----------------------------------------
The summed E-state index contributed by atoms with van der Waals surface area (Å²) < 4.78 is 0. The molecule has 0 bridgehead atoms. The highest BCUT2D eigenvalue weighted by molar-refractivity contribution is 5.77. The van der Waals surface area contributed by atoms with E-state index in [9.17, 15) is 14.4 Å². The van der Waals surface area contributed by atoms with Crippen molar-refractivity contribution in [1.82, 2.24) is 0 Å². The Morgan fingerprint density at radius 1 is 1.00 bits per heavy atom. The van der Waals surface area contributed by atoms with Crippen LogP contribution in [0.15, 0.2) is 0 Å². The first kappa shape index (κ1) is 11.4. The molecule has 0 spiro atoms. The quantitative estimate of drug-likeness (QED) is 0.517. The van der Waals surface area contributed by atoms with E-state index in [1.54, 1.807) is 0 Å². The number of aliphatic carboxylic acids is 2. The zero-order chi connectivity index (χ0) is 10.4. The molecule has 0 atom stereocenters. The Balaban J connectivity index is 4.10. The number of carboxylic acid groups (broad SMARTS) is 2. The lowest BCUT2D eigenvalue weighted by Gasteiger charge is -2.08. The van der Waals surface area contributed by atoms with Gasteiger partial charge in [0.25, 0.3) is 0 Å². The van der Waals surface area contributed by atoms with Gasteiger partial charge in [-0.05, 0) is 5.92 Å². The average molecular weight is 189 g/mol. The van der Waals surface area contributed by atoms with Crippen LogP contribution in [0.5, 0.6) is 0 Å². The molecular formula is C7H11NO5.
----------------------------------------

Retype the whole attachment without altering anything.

The summed E-state index contributed by atoms with van der Waals surface area (Å²) < 4.78 is 0. The molecule has 0 bridgehead atoms. The highest BCUT2D eigenvalue weighted by molar-refractivity contribution is 5.77. The van der Waals surface area contributed by atoms with E-state index in [9.17, 15) is 14.4 Å². The van der Waals surface area contributed by atoms with Crippen molar-refractivity contribution in [1.82, 2.24) is 0 Å². The Morgan fingerprint density at radius 1 is 1.00 bits per heavy atom. The van der Waals surface area contributed by atoms with Crippen LogP contribution in [0.15, 0.2) is 0 Å². The first kappa shape index (κ1) is 11.4. The molecule has 0 spiro atoms. The quantitative estimate of drug-likeness (QED) is 0.517. The van der Waals surface area contributed by atoms with E-state index in [1.54, 1.807) is 0 Å². The number of aliphatic carboxylic acids is 2. The zero-order chi connectivity index (χ0) is 10.4. The molecule has 0 atom stereocenters. The Balaban J connectivity index is 4.10. The number of carboxylic acid groups (broad SMARTS) is 2. The lowest BCUT2D eigenvalue weighted by Gasteiger charge is -2.08. The van der Waals surface area contributed by atoms with Gasteiger partial charge in [0.25, 0.3) is 0 Å². The van der Waals surface area contributed by atoms with Gasteiger partial charge in [-0.05, 0) is 5.92 Å². The average molecular weight is 189 g/mol. The van der Waals surface area contributed by atoms with Crippen LogP contribution in [0.5, 0.6) is 0 Å². The molecular formula is C7H11NO5.